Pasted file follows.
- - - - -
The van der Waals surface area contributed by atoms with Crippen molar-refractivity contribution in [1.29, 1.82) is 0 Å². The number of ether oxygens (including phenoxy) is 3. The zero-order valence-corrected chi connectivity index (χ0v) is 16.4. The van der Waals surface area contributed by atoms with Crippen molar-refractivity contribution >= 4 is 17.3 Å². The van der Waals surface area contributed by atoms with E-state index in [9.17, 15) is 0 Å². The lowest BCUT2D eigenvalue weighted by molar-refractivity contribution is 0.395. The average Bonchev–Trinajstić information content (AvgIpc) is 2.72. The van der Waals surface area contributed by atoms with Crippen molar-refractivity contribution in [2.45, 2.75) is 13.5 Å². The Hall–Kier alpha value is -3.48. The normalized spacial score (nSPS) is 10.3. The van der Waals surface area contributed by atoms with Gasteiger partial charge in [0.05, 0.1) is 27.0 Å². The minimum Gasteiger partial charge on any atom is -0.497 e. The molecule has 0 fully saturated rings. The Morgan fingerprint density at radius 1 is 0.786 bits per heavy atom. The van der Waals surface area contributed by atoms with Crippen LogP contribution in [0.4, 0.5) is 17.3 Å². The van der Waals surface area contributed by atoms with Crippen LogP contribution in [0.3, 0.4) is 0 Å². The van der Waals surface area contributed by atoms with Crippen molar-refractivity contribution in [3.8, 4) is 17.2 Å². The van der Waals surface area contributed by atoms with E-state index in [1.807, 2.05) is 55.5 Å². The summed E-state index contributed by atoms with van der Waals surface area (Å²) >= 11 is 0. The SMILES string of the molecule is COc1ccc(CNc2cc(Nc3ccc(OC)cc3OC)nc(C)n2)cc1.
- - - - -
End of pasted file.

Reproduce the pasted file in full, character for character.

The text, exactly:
The van der Waals surface area contributed by atoms with Crippen molar-refractivity contribution in [1.29, 1.82) is 0 Å². The number of ether oxygens (including phenoxy) is 3. The zero-order valence-corrected chi connectivity index (χ0v) is 16.4. The van der Waals surface area contributed by atoms with Crippen molar-refractivity contribution >= 4 is 17.3 Å². The van der Waals surface area contributed by atoms with E-state index in [9.17, 15) is 0 Å². The lowest BCUT2D eigenvalue weighted by molar-refractivity contribution is 0.395. The average Bonchev–Trinajstić information content (AvgIpc) is 2.72. The van der Waals surface area contributed by atoms with Crippen molar-refractivity contribution in [2.45, 2.75) is 13.5 Å². The Hall–Kier alpha value is -3.48. The normalized spacial score (nSPS) is 10.3. The van der Waals surface area contributed by atoms with Gasteiger partial charge in [0.05, 0.1) is 27.0 Å². The minimum Gasteiger partial charge on any atom is -0.497 e. The molecule has 0 fully saturated rings. The Morgan fingerprint density at radius 1 is 0.786 bits per heavy atom. The van der Waals surface area contributed by atoms with Crippen LogP contribution in [0.4, 0.5) is 17.3 Å². The van der Waals surface area contributed by atoms with Crippen LogP contribution in [0.3, 0.4) is 0 Å². The van der Waals surface area contributed by atoms with Crippen molar-refractivity contribution in [3.8, 4) is 17.2 Å². The van der Waals surface area contributed by atoms with E-state index in [1.807, 2.05) is 55.5 Å². The summed E-state index contributed by atoms with van der Waals surface area (Å²) >= 11 is 0. The SMILES string of the molecule is COc1ccc(CNc2cc(Nc3ccc(OC)cc3OC)nc(C)n2)cc1.